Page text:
W. H. HOLLINGS
Executed for the Murder of Elizabeth Pitcher
THIS man's conduct was at once infamous and extravagant. He had been in the excise, where he became acquainted with one Pitcher, also an excise officer, who on his death bed recommended his wife and daughter, Elizabeth, to the care and protection of his friend Hollings.
The friend of the father was caressed by the mother and daughter. The latter lived servant with Mr Cartwright, in Lower Grosvenor Street, where Hollings had been in the habit of calling on her. Notwithstanding that he had a wife of his own, who did not live with him, and was fifty years of age, without any personal recommendation whatever, he had the infamous audacity to annoy this poor girl with his fulsome addresses, which she appears to have rejected altogether, as an honest and virtuous young woman should do.
For refusing to entertain his abominable passion, Hollings meditated the ruin of this unfortunate girl, who was only in her twentieth year. On July 4th he went in the evening to the house of her master, and asked for Betsy; she came out to him, and closed the door after her; they had continued together for a few minutes when the report of a pistol was heard, and the butler, running out, saw Hollings supporting the poor girl, who had been shot through the heart, a wound of immense size being made in her side, from which flowed a copious discharge of blood.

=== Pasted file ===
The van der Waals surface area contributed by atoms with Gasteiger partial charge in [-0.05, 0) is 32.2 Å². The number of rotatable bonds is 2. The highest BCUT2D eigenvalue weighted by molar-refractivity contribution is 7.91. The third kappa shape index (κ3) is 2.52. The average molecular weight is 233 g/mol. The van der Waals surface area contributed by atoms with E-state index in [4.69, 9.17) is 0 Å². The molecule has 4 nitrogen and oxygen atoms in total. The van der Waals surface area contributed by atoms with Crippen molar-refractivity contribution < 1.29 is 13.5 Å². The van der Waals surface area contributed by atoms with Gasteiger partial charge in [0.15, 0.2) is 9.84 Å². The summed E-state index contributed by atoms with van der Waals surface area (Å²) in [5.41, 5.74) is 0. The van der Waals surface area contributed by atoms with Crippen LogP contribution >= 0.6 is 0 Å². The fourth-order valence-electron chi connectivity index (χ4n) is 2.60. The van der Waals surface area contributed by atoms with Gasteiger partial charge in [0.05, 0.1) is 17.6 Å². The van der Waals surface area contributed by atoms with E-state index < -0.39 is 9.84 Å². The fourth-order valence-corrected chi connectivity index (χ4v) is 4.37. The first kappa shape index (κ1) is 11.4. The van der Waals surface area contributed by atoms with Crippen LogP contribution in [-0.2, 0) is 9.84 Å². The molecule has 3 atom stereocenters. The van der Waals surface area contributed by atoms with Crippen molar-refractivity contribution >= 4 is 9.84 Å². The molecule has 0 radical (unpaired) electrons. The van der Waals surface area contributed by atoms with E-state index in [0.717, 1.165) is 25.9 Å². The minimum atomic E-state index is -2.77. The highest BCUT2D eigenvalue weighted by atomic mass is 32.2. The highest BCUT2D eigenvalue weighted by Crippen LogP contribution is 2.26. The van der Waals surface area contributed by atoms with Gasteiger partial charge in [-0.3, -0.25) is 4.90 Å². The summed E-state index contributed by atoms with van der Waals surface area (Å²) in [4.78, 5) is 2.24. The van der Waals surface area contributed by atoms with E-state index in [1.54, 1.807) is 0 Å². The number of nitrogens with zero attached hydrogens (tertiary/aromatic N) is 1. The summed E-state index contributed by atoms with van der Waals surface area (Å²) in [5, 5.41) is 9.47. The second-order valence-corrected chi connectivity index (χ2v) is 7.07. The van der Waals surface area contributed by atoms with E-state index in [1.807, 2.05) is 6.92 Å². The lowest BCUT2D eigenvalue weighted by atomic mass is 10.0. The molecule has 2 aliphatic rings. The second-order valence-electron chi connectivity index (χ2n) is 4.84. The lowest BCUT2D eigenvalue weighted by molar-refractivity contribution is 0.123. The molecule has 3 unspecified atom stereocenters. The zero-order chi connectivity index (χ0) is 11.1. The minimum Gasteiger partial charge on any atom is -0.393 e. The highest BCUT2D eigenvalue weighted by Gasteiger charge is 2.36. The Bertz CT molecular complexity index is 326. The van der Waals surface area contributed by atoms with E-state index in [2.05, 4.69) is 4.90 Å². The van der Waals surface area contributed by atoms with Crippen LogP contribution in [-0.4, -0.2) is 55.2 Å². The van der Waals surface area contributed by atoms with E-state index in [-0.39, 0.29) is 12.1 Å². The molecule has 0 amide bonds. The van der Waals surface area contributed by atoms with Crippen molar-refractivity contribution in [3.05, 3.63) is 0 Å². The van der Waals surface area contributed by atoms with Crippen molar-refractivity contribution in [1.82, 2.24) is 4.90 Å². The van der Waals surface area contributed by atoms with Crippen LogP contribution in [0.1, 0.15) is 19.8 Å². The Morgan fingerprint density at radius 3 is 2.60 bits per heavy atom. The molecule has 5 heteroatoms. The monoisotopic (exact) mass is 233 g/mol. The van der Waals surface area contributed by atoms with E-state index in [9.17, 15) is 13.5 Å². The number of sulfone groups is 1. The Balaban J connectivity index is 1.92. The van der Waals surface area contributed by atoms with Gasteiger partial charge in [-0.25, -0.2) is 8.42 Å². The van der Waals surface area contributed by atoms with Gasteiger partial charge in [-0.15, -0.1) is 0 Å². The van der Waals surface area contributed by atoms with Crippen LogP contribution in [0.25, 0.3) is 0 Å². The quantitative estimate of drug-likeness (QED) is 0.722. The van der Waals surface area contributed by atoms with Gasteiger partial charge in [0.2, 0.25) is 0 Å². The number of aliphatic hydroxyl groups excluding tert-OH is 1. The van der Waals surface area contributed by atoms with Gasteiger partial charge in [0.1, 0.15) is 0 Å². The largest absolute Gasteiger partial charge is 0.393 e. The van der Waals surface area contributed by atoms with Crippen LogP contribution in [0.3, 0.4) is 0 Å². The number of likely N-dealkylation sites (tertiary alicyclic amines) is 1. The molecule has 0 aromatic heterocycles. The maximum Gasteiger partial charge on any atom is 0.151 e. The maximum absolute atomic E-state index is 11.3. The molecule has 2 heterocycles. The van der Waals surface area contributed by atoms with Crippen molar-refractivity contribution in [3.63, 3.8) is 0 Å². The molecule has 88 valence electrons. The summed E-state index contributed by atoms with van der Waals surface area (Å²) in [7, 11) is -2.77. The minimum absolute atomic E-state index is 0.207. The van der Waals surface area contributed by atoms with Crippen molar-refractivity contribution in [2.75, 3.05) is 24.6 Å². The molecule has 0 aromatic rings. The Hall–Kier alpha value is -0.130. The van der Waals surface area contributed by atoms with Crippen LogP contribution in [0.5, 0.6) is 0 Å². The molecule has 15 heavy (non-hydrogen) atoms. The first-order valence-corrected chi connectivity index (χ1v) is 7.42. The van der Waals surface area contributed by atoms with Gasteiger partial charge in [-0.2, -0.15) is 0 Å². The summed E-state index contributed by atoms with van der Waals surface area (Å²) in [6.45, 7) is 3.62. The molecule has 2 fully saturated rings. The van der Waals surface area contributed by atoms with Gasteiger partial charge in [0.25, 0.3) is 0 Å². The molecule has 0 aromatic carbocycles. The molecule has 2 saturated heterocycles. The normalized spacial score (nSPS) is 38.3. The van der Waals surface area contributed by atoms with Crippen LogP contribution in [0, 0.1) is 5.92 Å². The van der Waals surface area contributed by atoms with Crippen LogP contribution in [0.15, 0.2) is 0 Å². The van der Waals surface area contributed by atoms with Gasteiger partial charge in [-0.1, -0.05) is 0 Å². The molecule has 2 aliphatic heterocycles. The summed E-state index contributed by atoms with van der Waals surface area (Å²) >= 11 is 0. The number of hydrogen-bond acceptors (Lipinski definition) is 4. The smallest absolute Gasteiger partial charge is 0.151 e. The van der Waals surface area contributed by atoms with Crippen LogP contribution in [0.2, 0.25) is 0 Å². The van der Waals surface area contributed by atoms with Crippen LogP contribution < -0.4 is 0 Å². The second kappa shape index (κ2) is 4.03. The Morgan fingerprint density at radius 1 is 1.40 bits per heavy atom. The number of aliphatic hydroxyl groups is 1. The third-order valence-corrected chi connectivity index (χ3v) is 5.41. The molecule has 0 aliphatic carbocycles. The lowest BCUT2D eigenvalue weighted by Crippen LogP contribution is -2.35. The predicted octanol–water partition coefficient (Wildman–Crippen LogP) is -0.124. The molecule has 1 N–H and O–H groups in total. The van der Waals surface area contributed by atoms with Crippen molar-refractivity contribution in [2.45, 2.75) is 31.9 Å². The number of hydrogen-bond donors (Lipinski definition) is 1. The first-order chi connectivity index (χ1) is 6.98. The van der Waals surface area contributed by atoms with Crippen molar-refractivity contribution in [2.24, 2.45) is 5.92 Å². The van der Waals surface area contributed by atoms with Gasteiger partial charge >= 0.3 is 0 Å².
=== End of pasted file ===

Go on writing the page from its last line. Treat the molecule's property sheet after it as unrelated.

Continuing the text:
Hollings did not attempt to escape. He held another pistol in his hand, which was found loaded to the muzzle, and the other had burst into a thousand pieces, having been similarly charged. On the steps lay a broken phial, containing arsenic and water, which Hollings thought to have taken, but the explosion of the pistol had scattered it out of his hands. When the patrol came up, he said, "Don't seize me; I shall not attempt to go away." He also asked "if Elizabeth was dead, and if he might be permitted to kiss her cold lips."
When taken to the watch-house, he said he was in love with the deceased; and that he had sacrificed her for refusing to comply with his wishes. Being asked what those were, he refused to give any explanation. During the night he drank four or five quarts of water, and vomited very much, occasioned by the poison he had taken, which, not being sufficient to cause death, only made him sick. His intention was, having shot the unfortunate girl, to poison himself; but the explosion of the pistol defeated his intentions.
On Friday, September the 6th, he was indicted at the Old Bailey, and tried, after the diabolical murderer Mitchell. The facts of the murder having been proved, several witnesses deposed to various acts of insanity committed by the prisoner, during the last twelve months. He had been discharged from the excise in consequence of his strange conduct; and certainly there appeared sufficient evidence to lead to an opinion that he was under the dominion of occasional insanity. But his whole conduct, with regard to murder, was atrociously consistent. He had loaded the pistols on purpose, provided the poison, and procured the presence of his victim, by pretending that he had a message for her. All these, taken into account, left no room to doubt but at the time of the horrid deed he was perfectly sane. He was accordingly found Guilty; after which Hollings addressed the court. He acknowledged that he had been fairly tried, and justly convicted. He hoped his fate would be a warning to all who heard his case against the indulgence of violent passions: he had loved -- fervently loved -- the unhappy girl whose life he had taken away. His offence was great; but he hoped for mercy, through the Saviour of mankind.